Sluggish cognitive tempo is a dangerous diagnostic idea

Sluggish cognitive tempo may possibly be the very dumbest and most dangerous diagnostic idea I have ever encountered.

And I have seen some beauts during my forty years of shooting down crazy new diagnostic dream lists. The wild suggestions are usually created by “experts” brim full with diagnostic exuberance — sometimes well meaning, sometimes influenced by extensive drug company affiliations — and always ungoverned by simple common sense, a respect for scientific evidence and an appropriate fear of risky unintended consequences.

Alan Schwartz is a brilliant investigative reporter for the New York Times who has dug deep into the epidemic of attention deficit disorder If anyone in your family has been diagnosed with ADHD, you should definitely Google his revealing series of reports detailing the how’s and why’s of ADHD misdiagnosis and the consequent harms of overmedicating our kids with stimulant drugs.

In a recent Times article, Mr. Schwarz reports on the latest bizarre twist. The very same experts who succeeded in promoting ADHD have now concocted and are promoting a new diagnosis that would be a terrific bonanza for Big Pharma, but terrible for the kids who would be misdiagnosed and over-treated.

Sluggish cognitive tempo (SCT) is a remarkably silly name for an even sillier proposal. Its main characteristics are vaguely described but include some combination daydreaming, lethargy and slow mental processing. Its proponents estimate that SCT afflicts approximately two million children. Not surprisingly, Eli Lilly is already on the case.

The Journal of Abnormal Child Psychology is also taking all this very seriously. SCT is featured in 136 pages of its January issue. Included are claims that the question of its existence “seems to be laid to rest as of this issue” and that SCT is gaining momentum toward recognition as a legitimate disorder.

However ludicrous SCT may seem, the risk it may do great harm is real. Child psychology/psychiatry/pediatrics/family medicine have become fevered fields of diagnostic excess, pharmaceutical company manipulation and careless medication prescription. In just 20 years, rates of ADHD have tripled and autism and childhood bipolar disorder have increased forty-fold.

A prospective study using DSM-IV found that by age 21, 81 percent of kids had already qualified for one diagnosis of mental disorder. DSM-5 recently made things much worse when it turned normal temper tantrums into disruptive mood dysregulation disorder. The last thing our kids need is to be misdiagnosed with sluggish cognitive tempo and bathed in even more stimulant meds.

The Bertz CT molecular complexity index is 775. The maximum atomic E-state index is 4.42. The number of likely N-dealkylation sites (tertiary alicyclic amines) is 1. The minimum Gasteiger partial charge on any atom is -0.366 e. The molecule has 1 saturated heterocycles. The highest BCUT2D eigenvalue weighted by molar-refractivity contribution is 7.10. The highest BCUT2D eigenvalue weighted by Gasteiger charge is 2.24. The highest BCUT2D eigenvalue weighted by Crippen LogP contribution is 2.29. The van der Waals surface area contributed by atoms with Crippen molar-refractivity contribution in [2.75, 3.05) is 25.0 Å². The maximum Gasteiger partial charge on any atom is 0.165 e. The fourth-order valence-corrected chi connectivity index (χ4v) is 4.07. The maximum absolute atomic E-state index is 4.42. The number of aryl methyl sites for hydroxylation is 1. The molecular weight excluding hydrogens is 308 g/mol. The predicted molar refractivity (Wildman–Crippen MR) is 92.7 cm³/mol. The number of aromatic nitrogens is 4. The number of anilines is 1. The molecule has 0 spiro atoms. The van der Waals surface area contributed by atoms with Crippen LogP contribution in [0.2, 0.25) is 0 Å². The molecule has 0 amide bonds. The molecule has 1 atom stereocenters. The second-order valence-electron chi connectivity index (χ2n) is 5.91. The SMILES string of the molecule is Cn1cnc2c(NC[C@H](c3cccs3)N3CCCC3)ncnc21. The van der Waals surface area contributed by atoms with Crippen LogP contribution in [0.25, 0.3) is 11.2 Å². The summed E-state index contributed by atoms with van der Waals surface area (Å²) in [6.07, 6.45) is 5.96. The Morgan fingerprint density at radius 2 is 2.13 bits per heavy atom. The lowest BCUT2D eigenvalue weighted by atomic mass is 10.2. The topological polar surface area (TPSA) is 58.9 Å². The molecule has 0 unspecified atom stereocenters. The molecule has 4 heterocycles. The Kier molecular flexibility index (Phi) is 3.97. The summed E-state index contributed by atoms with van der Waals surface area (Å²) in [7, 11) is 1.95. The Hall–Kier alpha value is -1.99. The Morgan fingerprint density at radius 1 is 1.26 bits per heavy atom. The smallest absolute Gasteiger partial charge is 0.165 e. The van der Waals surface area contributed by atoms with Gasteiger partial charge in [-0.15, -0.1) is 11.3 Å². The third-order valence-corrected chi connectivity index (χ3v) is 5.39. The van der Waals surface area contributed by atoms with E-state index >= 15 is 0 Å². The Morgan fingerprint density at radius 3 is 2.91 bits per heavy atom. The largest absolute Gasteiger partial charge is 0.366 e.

Alice , trapped in Wonderland, has this instructive conversation with the Cheshire Cat:

Alice: But I don’t want to go among mad people.
The Cat: Oh, you can’t help that. We’re all mad here. I’m mad. You’re mad.
Alice: How do you know I’m mad?
The Cat: You must be. Or you wouldn’t have come here.

Egged on by well meaning (and not so well meaning) experts and by greedy drug companies, we are fast approaching this dystopic wonderland of universal childhood mental illness.

Allen Frances is a psychiatrist and professor emeritus, Duke University.  He blogs at the Huffington Post.

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  • guest

    What many of us parents wish is that there were nearly as many experts willing to spend time developing and promoting educational and vocational opportunities for our high-energy, impulsive, creative and distractible boys, as there are experts interested in writing opinion pieces about “the dystopian wonderland of universal childhood mental illness.”

    Children like ours end up with diagnoses and medication because viable alternatives don’t appear to exist for helping them to fit into our increasingly inflexible culture, with its demands for high academic and vocational productivity, consistent focus and unvarying attention to detail. As their childrens’ spirits are crushed by constant negative feedback from teachers with expectations that cannot be met by every single child, every time, increasingly desparate parents turn to what’s available–medication.

    • Deceased MD

      That use to be called psychotherapy. No meds.

      • guest

        Speaking from personal experience, psychotherapy can only do so much to help a kid whose cognitive and behavioral style do not fit into a system with relatively rigid expectations.